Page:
Figure 3 a) Figure 3 Model of cellulose degradation by cellulases (enduglucanase, exoglucanase, and β-glucosidase).

Enzymatic decomposition of hemicellulose

Being a heterogeneous polysaccharide, hemicellulose decomposition is more complex relative to cellulose decomposition, but the general process involves degradation to monomeric sugars and acetic acid[7]. Glucuronoxylans are common hemicelluloses and four enzymes are required for their degradation (endoxylanase, acetylxylan esterase, α-glucuronidase and β-xylosidase) (Figure 4). Glucoronoxylan consists of a xylan] backbone with acetyl and glucuronic acid side chains. Endoxylanase cleaves the xylan backbone into xylan oligosaccharides, acetylxylan esterase removes acetyl groups and α-glucuronidase removes glucoronic acid groups. Finally, β-xylosidase produces xylose from xylan, which is taken up by the cell.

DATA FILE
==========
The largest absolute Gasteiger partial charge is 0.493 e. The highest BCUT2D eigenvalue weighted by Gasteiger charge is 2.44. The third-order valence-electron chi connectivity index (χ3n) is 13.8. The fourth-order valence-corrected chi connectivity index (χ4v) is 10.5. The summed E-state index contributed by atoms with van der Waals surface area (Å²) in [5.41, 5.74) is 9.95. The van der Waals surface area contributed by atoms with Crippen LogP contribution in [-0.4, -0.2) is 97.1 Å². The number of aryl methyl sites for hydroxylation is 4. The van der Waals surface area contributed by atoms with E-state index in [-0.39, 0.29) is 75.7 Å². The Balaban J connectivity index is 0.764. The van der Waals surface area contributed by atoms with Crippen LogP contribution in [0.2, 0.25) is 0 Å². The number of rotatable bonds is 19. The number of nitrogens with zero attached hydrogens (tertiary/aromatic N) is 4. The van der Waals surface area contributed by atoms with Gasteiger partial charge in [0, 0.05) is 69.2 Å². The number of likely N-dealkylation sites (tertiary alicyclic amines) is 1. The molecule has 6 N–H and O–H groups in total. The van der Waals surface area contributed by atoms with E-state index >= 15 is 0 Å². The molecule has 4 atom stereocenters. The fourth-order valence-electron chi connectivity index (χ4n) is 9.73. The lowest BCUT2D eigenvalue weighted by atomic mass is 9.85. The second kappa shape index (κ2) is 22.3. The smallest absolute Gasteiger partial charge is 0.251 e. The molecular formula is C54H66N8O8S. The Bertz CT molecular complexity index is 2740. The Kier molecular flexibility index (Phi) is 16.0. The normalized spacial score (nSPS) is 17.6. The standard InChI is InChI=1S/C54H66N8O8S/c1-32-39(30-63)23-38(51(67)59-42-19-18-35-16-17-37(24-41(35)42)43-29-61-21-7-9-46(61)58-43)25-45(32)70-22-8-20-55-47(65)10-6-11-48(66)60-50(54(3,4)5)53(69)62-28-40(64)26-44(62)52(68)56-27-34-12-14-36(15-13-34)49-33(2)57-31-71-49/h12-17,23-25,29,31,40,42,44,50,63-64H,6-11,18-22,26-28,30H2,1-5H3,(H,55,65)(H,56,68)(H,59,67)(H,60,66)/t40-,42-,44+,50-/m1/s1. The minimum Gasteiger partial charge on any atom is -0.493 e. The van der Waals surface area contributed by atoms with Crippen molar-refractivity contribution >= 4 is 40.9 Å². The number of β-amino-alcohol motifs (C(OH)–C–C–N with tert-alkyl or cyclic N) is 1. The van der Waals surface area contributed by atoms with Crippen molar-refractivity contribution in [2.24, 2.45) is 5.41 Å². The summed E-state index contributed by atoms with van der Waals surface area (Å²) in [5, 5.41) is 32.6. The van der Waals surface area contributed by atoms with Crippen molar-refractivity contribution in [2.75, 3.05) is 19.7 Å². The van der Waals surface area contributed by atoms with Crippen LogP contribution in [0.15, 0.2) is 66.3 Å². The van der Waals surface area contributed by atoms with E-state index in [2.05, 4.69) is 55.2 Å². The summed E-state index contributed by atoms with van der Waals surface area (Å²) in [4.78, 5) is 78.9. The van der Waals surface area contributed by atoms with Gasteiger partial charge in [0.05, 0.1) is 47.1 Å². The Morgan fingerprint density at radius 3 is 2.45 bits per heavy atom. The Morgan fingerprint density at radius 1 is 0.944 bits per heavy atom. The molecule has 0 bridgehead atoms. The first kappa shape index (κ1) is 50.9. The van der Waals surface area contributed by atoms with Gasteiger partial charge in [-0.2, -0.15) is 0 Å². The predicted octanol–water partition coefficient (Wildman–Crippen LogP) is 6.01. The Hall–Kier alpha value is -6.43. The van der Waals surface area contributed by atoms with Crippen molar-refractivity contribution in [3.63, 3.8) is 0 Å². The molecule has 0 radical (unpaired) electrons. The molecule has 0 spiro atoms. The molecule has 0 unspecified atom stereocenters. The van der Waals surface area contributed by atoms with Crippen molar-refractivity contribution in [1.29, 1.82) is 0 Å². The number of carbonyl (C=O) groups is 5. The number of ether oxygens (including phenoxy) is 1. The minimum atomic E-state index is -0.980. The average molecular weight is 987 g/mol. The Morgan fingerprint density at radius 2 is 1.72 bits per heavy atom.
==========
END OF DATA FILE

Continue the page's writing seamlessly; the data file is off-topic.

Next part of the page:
Figure 4 Model of enzymatic decomposition of glucuronoxylans (hemicellulose). 1) endoxylanase, 2) acetylxylan esterase, 3) α-glucuronidase and 4) β-xylosidase (modified from:[7])

Enzymatic decomposition of lignin

Lignin decomposition involves a series of enzymes that oxidize phenolic] and non-phenolic lignin units. The first step in lignin decomposition produces aromatic radicals by oxidizing the lignin polymer. Laccases and lignin peroxidases (e.g. lignin peroxidase, manganese peroxidase) are extracellular enzymes involved in this first step. Laccases directly oxidize phenolic lignin units using molecular oxygen. However, phenolic lignin units comprise less than 10% of the lignin polymer, with non-phenolic units making up to 90% of the polymer. Lignin peroxidase (LiP) degrades non-phenolic lignin units by first being oxidized by hydrogen peroxide (H2O2), then oxidizing aromatic nuclei of soluble lignin units. LiP can be recycled through oxidation by H2O2. The oxidized aromatic radical species are further involved in non-enzymatic radical reactions resulting in polymer cleavages[1][8]. Manganese peroxidase (MnP) oxidizes Mn2+ to Mn3+, Mn2+ being a commonly available element in soils and lignocellulose[9]. Mn3+ is unstable on its own and is chelated with organic acids such as oxalate. The chelated Mn3+ acts as a non-specific diffusible oxidizer on several substrates within the lignin complex[9][10]. Both LiP and MnP consume H2O2, which is replenished through oxidases (e.g. aryl-alcohol oxidase, AAO, and aryl-alcohol dehydrogenase, AAD).